As more of the world’s population flocks to urban areas, scientists and health officials are increasingly concerned with the air pollution’s impacts on human health. In one recent study focused on mental health, scientists from King’s College London examined the association between urban living and adolescent psychotic experiences.
The results of their study, published in JAMA Psychiatry last week, reported that adolescents exposed to high levels of air pollution are in fact more likely to report psychotic experiences. Professor Frank Kelly, part of the research team at King’s College London, told The Guardian “there seems to be a link between exposure to air pollution and effects in the brain, and this is perhaps another example of this.”
The study used high-resolution air pollution data and reports of psychotic experiences disclosed by more than 2,000 adolescents from England and Wales. Study participants were members of the long-term Environmental Risk Longitudinal Twin Study, which has tracked the health of these teenagers since birth. Once each participant reached the age of 18, they were interviewed privately by researchers about psychotic experiences including delusions, hallucinations, and more severe events. Researchers asked questions such as “do you hear voices that others cannot,” and “have you ever thought you were being watched, followed, or spied on?”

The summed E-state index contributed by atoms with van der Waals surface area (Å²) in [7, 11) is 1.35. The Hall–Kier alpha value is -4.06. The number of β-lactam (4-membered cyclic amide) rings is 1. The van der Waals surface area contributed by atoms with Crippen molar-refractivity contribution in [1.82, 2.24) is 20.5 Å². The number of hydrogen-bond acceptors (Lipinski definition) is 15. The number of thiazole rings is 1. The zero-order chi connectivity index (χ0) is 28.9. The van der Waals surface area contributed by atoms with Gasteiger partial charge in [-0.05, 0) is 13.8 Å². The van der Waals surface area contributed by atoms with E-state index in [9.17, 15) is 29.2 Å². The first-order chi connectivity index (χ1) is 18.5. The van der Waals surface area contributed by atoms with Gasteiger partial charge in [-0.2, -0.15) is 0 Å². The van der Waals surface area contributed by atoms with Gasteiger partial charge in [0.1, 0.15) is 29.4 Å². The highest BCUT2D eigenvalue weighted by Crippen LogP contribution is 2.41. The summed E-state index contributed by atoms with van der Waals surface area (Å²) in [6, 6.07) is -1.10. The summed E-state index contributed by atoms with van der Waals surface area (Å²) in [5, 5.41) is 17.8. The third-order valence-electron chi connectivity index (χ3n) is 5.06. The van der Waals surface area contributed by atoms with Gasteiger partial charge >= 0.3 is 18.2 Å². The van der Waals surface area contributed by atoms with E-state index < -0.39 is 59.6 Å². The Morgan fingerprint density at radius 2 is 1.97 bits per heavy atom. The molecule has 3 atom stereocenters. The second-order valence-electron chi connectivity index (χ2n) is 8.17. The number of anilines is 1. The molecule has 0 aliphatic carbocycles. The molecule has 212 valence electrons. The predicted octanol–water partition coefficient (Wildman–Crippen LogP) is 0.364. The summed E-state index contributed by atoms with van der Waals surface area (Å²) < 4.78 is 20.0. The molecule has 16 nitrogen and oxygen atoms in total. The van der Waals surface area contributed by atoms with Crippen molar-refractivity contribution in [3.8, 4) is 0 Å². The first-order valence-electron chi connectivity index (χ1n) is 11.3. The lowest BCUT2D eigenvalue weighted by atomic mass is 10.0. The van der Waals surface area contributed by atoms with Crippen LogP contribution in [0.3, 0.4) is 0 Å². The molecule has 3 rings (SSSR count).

At least one-third of the subjects reported having at least one psychotic experience since age 12. While this figure is consistent with what is considered normal for teenage years, the authors noticed that psychotic experiences were significantly more common among teens living in the top 25% most polluted places with exposure to nitrogen dioxide, nitrogen oxides, and small particulate matter.
Nitrogen dioxide and nitrogen oxides were responsible for 60% of the association between living in urban areas and having psychotic experiences during adolescence. Small particle pollution is responsible for the remaining percentage of reported psychotic experiences.
Nitrogen oxides from vehicles are at illegal levels in many British towns and cities. Joanne Newbury from King’s College, who led the research, told The Guardian that “in areas with the highest levels of [nitrogen oxides], there were 12 teens who reported psychotic experiences for every 20 teens who did not.” And, “in areas with lower levels, there were only seven teens who reported psychotic experiences for every 20 teens who did not.”
While these results are an association and more research is needed to prove causation, they are alarming enough to bring attention to the burgeoning impacts that air pollution has on human health and development.